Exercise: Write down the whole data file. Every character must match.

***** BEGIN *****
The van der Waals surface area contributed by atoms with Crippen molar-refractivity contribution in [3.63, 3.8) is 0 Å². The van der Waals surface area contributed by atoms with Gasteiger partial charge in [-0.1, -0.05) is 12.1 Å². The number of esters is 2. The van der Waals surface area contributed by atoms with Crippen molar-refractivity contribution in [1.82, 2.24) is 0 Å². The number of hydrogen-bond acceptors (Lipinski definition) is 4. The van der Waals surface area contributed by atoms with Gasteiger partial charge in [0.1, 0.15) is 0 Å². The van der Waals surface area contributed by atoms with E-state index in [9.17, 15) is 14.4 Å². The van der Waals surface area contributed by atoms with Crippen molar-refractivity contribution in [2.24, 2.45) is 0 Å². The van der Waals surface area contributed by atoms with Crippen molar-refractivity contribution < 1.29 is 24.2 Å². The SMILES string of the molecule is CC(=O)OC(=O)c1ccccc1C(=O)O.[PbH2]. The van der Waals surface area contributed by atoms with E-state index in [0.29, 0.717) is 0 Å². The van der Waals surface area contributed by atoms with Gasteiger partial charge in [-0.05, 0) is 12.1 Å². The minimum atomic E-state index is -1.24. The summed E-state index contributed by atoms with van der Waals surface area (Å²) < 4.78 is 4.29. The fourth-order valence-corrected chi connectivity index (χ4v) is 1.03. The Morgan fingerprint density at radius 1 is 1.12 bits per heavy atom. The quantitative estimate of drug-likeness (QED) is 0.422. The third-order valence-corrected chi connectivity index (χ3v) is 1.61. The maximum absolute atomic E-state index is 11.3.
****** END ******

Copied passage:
The van der Waals surface area contributed by atoms with Crippen molar-refractivity contribution in [3.63, 3.8) is 0 Å². The van der Waals surface area contributed by atoms with Gasteiger partial charge in [-0.1, -0.05) is 12.1 Å². The number of esters is 2. The van der Waals surface area contributed by atoms with Crippen molar-refractivity contribution in [1.82, 2.24) is 0 Å². The number of hydrogen-bond acceptors (Lipinski definition) is 4. The van der Waals surface area contributed by atoms with Gasteiger partial charge in [0.1, 0.15) is 0 Å². The van der Waals surface area contributed by atoms with E-state index in [9.17, 15) is 14.4 Å². The van der Waals surface area contributed by atoms with Crippen molar-refractivity contribution in [2.24, 2.45) is 0 Å². The van der Waals surface area contributed by atoms with Crippen molar-refractivity contribution < 1.29 is 24.2 Å². The SMILES string of the molecule is CC(=O)OC(=O)c1ccccc1C(=O)O.[PbH2]. The van der Waals surface area contributed by atoms with E-state index in [0.29, 0.717) is 0 Å². The van der Waals surface area contributed by atoms with Gasteiger partial charge in [-0.05, 0) is 12.1 Å². The minimum atomic E-state index is -1.24. The summed E-state index contributed by atoms with van der Waals surface area (Å²) < 4.78 is 4.29. The fourth-order valence-corrected chi connectivity index (χ4v) is 1.03. The Morgan fingerprint density at radius 1 is 1.12 bits per heavy atom. The quantitative estimate of drug-likeness (QED) is 0.422. The third-order valence-corrected chi connectivity index (χ3v) is 1.61. The maximum absolute atomic E-state index is 11.3.